How To Protect Your Sanity, Dignity and Assets Whether You Are Married Or Not

People tend to want what they can’t have. Some choose to not take advantage of what they can legally have, just because it’s not right for them. In either case, it’s important to protect yourselves, because life creates circumstances and issues, and good times and bad times. No one is immune.

In the hundreds of wonderful calls and emails and texts and facebook messages that I’ve received, there’s one big question that kept getting asked. I’ll paraphrase the gist of it for you.

“What are the papers I need if I’m NOT MARRIED?”

VeryVintageVegas is decidedly NOT a gay blog. It never has been, and never will be. It’s about homes and neighborhoods and architecture and history and urban life. There is a huge overlap of the types of people who are interested in those topics. But since I brought it up by going both public and political after JJ’s passing, I’ll have to say that The Gay Community has led the way for 30 years in the fights for the HUMAN RIGHTS OF ALL PEOPLE who don’t fit the model of the way our laws are written.

The laws of the US and the State of Nevada are written for the approximately 10% of the population model (now-a-days) of a man married to a woman, with her staying at home to raise the children.  If something happens to you, the first rights and decision making privileges go to the married spouse. Then your parents and then to your siblings. I’m not sure which comes next…cousins? uncles? nieces?. If there’s none of the above, then it’s a bureaucrat or a judge.


In some real world examples, for instance:

Mary and Bob, or Adam and Steve live in a home together. But it’s only in one of their names. That could have come about for many different reasons. But it’s still both of their homes as far as they’re concerned. That is until the car wreck, or the sudden tragic illness, or the irreconcilable fight over the toilet seat. Then what? Not being protected is easy to ignore until it’s too late.

Mary owns her own home, and lives alone, and likes it that way. She has a new wonderful life, but doesn’t talk to her mother. When she ended up in the hospital from the run in with the drunk driver, they called her Religious Fanatic Mother who insisted that she stay alive on a breathing machine for the next 10 or 20 years. CAN YOU SAY TERRY SCHIAVO?

In my own case, JJ was on life support in January. The ambulance paramedics are the ones who made the decision to put him on life support. I had specific, well thought out, written directives from JJ that he was NOT EVER to be put on life support or to be allowed to stay in that situation.  I had to do battle with the hospital, but in the end, they followed his wishes because I had it in writing about what he wanted and I had it in writing that I was the one who had the power to make the decisions. I have no idea what decisions his mother would have made. They said he’d die in an hour or two if I “pulled the plug”, but I lucked out, and scored 3 extra wonderful months with him. Even if we HAD been married and all the laws HAD been changed to make me first in line to make decisions on his behalf….I still needed the advance directives so that I would know what to do.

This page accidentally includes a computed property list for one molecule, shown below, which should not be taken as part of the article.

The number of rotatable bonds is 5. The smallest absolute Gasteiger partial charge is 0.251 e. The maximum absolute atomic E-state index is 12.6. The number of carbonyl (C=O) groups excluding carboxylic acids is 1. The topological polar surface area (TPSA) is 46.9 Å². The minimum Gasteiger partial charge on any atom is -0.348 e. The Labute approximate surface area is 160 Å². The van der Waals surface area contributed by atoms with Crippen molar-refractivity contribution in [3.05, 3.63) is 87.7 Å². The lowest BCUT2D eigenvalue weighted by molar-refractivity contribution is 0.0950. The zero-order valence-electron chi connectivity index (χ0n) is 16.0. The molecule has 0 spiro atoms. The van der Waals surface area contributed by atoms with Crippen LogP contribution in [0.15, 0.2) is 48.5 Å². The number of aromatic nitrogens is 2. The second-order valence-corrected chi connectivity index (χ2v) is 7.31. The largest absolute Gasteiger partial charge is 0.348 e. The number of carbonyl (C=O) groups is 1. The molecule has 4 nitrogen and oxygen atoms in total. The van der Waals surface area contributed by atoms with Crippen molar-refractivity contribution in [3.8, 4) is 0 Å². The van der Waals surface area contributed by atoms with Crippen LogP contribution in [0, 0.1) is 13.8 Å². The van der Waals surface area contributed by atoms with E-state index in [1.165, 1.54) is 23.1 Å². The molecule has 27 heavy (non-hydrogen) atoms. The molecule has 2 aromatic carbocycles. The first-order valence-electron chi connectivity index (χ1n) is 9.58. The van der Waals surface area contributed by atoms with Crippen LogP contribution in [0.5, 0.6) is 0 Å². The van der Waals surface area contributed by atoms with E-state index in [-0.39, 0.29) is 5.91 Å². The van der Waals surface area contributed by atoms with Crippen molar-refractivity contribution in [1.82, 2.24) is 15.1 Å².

As you can see, this topic APPLIES TO EVERYONE. Couples! Parents! The young and the elderly. The married and the “partnered”. It applies to your health, as well as your home and assets and children.

Some of information below applies to single people, as well. I don’t know many single people who aren’t open to not being single one day, so they should store much of this away for when or if they become part of a couple. Even while one is still single, if you don’t designate the person you want making decisions for you and handling your affairs when you can’t, the the laws will decide it for you.

I’m not a lawyer. I can’t give legal advice. But I can give personal advice. My advice is to decide for yourself what you need for your own personal circumstances and to PUT IT IN WRITING.  

You can google away if you want, but the best list of the papers you should have is on the Human Rights Campaign website. It’s written for gay people, and reads that way, since as I said, it’s the gay community that’s been championing and fighting for the laws to get changed. But even for straight people, the advice is right, the list is correct, and it’s certainly pertinent for a real estate blog.